I’m aware that I’m too often the bad guy instead of the hero. God puts us into relationships to show us our flaws and improve us, and in the last six years I’ve become too familiar with the impatience, anger and frustration inside of me, traits I thought were long lost but really had just gone dormant during years of singleness. When my son makes me angry, I yell. When he misbehaves, I lash out. When the kids are loud, I bemoan the interruption of my solace.

In these moments, my son is distraught. My anger reveals me to be a villain, my disinterest to play when I’m tired breaks his heart. The man he looks up to appears to be at odds with him, and that’s a problem when you depend on that man for so much of your identity and self-esteem. In the moment, I know my irrational anger, impatience and desire for solitude are wrong. Yet too often, instead of having my moment of redemption and joining forces, I grow petulant and dig deeper into my villainous self, blaming it on a stressful day at work, the weariness of old age, or my kids’ rambunctiousness. I’m disappointed in myself for not being Super-Dad, but doesn’t every hero have his weakness?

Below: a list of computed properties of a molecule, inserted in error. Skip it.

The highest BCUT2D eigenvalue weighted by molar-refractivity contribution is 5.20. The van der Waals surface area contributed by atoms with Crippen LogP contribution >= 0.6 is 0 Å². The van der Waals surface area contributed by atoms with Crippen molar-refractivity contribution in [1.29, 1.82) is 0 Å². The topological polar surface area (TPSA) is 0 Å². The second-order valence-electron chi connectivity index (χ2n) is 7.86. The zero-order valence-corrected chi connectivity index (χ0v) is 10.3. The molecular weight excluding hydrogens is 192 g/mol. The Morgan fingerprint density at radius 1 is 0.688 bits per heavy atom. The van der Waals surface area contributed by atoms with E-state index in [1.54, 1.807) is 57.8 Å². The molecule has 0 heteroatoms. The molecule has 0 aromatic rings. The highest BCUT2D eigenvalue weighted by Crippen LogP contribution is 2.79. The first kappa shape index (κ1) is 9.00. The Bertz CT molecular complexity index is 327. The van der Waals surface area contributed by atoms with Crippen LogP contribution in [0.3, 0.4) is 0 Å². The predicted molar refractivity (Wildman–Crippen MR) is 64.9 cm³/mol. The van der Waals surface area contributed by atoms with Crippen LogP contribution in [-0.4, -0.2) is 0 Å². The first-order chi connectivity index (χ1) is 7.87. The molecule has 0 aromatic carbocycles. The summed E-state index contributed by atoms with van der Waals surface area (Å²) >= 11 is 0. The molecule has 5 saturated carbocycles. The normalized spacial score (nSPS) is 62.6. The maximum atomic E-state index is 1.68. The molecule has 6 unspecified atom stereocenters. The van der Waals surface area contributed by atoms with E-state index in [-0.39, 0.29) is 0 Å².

But the truth I don’t want to admit is that my kryptonite is of my own design. It’s not a stressful job or getting older that makes me lazy, aloof or angry. It’s selfishness. It’s my desire to have time to myself, to do what I want to do, to control the people (and noises) in the house. When things go my way, I’m happy. When my plans are thwarted, my control undermined or my hopes disappointed, I lash out. The external things are not the problem; instead, it’s the internal warped nature that demands that life be dedicated to making me comfortable, happy and the center of the universe. My kryptonite is my idol; my idol is me.

I don’t want to say it was okay when I was single, but it was certainly more accepted and less noticeable. Now I have a wife and two children who need me to sacrifice (the most heroic thing you can do) and yet I cling to control and things that elevate me. Worse, I expect them to be fawning admirers or slaves who exist to make my life easier, boost my esteem or help me achieve my goals. Too often, instead of being a hero to look up to, I’m a bad guy who wants to keep them under my boot.

This hides behind a secret identity of respectability and spirituality. Parenting and marriage have ripped that away, revealing the true self beneath. And I see it too often and am ashamed. I let my son, daughter and wife down instead of supporting them, fighting for them or just enjoying my time with them.

So what do I do?

I need to turn to a Father who models goodness. Who loves sacrificially, forgives abundantly and rejoices over His children. I need to trust that in my weakness, He is strong and that following His model is the only way I’ll be the man my family needs me to be. And instead of letting my son worship me as a hero, I’ll be honest about my failures and direct Him to the one who will never let Him down.